March 27, 2000
Volume 52, No. 26
Windows 2000: Where do you want to go today?
Windows 2000 is not a single operating system but is split into four different versions, and you should choose the one right for you.
Win2k Professional is designed for desktop and notebook computers. The remaining three are designed according to the server platform: Server, Advanced Server and Datacenter Server.
Win2k Professional is designed with the office computer in mind and replaces Windows NT 4.0 Workstation. Microsoft has integrated NT and Plug and Play technologies and added an improved Windows 98 user interface to create a reliable and user-friendly operating system. New features include: increased stability, reduced reboots, multilingual support, file security, faster performance and support for mobile laptops.
The Win2k Server family is designed for file, print, intranet and Internet hosting, e-commerce, running applications, online transaction processing (OLTP) and large data warehousing. Win2k Server replaces Windows NT 4.0 Server. It incorporates the same improvements and features from the Professional version and adds many new directory services features in a package called Active Directory.
Active Directory is designed to simplify Windows 2000 in a networked environment. So why haven't massive lines appeared outside your local computer store? Microsoft has been very careful to market this product to the corporate customer. Home users and small business environments will not be able to take full advantage of new features designed for larger networked environments. Microsoft has targeted a new product code-named "millennium" for individual customers.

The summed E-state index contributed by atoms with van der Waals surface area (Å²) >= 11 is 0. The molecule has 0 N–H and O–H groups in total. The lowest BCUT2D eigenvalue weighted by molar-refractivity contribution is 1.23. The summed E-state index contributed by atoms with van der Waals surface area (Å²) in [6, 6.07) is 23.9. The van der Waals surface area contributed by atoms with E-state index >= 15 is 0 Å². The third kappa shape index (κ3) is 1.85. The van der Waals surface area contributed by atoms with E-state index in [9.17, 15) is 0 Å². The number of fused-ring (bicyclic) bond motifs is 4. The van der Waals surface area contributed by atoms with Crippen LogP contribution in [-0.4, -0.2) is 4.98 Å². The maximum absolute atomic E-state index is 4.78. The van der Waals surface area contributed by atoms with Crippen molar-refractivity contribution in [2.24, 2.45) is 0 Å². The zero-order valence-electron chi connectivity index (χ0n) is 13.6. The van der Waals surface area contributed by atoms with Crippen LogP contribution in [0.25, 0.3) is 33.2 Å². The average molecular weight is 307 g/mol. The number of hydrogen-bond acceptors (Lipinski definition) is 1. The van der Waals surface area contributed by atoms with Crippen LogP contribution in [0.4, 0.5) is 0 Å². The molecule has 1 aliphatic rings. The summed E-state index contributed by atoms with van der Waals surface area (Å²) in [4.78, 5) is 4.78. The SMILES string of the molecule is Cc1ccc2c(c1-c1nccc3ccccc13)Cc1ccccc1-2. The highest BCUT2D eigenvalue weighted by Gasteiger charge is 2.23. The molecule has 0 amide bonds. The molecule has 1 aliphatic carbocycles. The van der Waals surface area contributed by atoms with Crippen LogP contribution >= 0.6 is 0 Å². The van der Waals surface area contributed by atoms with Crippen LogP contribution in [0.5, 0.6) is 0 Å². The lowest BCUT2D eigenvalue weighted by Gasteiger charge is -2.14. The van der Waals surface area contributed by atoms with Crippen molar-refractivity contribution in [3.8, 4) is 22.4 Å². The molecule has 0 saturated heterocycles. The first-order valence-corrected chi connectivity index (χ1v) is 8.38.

Large institutions, including Emory, have taken a wait-and-see approach to rolling out Windows 2000, citing reports of bugs, lack of skills (Microsoft has yet to finalize their own official curriculum and tests) and the high cost of upgrading or replacing existing infrastructure as cause for caution.
Should you upgrade your computer to Windows 2000? Read and consider the Information Technology Division Statement On Windows 2000. (www.emory.edu/ITD/HELP/ Win2000.html) It states, "While many will wish to purchase and install this new system on their University workstations, it is imperative that you not take this action until our software vendors have certified that their products are Win2k compliant, and we have fully tested these products in our own environment."
If you have already made the decision to use Windows 2000, there are several tools and resources available to assist you. If you plan to upgrade an existing computer, you will need to confirm that your computer meets the minimum system requirements.
Microsoft provides a free readiness analyzer at www.microsoft.com/windows2000/upgrade/ compat/default.asp. Download and run this tool on your system to get a report that lists known hardware and software compatibility issues you might encounter when upgrading. The site also details which operating systems can and cannot make the upgrade.
If you currently operate an NT 4.0 server, it is strongly recommended that you wait to upgrade in order to participate in the future enterprise architecture currently being tested and designed by ITD. This will allow your server to take advantage of Active Directory and other Win2K benefits.
How do you get training for this new operating system? ITD offers both computer-based training (CBT) and instructor-led classes in Windows 2000. The CBT software is available from Software Distribution for $8, and classes are coordinated through the Customer Support Center: www.emory.edu/ITD/training.html. Microsoft also provides information on training on its web site.
-Kevin Sisson is the Help Desk team leader in ITD's Customer Support Center.